Thursday, 19 April 2012
Book Review: By Names and Images
Peregrin Wildoak's first book, By Names and Images: Bringing the Golden Dawn to Life, is an aptly-titled exploration of the Golden Dawn system of magic from a unique perspective. It delves into the inner workings of the rituals and techniques utilised by the Order and provides an accessible guidebook and manual for working with and within the Golden Dawn tradition.
At 371 pages this is a comprehensive text, exploring many of the important teachings of the Order in some detail, with chapters on purification, meditation, divination, aura control, invocation, evocation, inner plane work, and initiation. The material on auras and dramatic invocation is particularly good, showing a wealth of experience and insight in this area.
I do not always agree with some of the things Wildoak suggests, such as drawing up the light from the Earth in the Qabalistic Cross, but it is interesting to see another approach to this thriving magical tradition. There are also a couple of Hebrew errors, but these are relatively minor and do not detract from the overall quality of the work.
Perhaps the biggest strength of this book is the fact that it highlights the importance of the inner workings that actually make the Golden Dawn rituals and ceremonies operate effectively. The original Order left behind a wealth of material, but there are definite gaps in the system which need to be filled by modern adepts. While many of Wildoak's suggested inner workings are not strictly traditional, they do provide a workable system for enhancing ritual practice and show how other magicians can instil more life into their magical work.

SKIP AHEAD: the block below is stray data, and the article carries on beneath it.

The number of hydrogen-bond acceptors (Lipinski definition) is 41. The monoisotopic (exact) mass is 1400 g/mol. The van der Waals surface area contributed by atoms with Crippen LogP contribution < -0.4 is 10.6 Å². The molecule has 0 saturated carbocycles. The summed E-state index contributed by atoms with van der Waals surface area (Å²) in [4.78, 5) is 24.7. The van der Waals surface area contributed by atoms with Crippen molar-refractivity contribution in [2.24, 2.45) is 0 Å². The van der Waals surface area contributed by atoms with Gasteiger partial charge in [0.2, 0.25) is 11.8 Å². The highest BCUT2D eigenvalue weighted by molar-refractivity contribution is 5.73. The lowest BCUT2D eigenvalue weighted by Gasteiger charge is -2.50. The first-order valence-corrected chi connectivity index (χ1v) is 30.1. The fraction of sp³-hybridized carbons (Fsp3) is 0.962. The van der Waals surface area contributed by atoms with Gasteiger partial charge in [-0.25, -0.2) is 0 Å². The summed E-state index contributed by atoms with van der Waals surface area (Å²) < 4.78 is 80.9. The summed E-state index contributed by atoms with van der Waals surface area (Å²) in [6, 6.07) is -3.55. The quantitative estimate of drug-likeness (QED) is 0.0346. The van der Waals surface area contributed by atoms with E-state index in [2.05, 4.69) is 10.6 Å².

By Names and Images is more than just a theoretical text, however. It is, in many ways, a detailed manual, giving step-by-step instructions for the performance of ritual magic. This is primarily aimed at solitary magicians, but temple members can equally benefit from seeing how a fellow Frater does things. Instructions at the end of the book for connecting with the Golden Dawn egregore provide a workable alternative or supplementary material to existing approaches of self-initiation.
This book was supposed to be released many years ago, but a delay at the previous publisher means that this material has only now come to light. This is a pity, as I can see how beneficial something like this would have been to aspiring magicians several years ago, but it is good to see small publishing companies like Skylight Press ensuring texts like this are made available.
Wildoak's passion for the Golden Dawn and spiritual growth pervades this work, which constantly affirms a connection to the divine, something that cannot be accessed by just going through the motions in our ceremonies and rituals. We might know the names and images that are used in Golden Dawn work, but Wildoak highlights some of the inner work that really brings the system to life.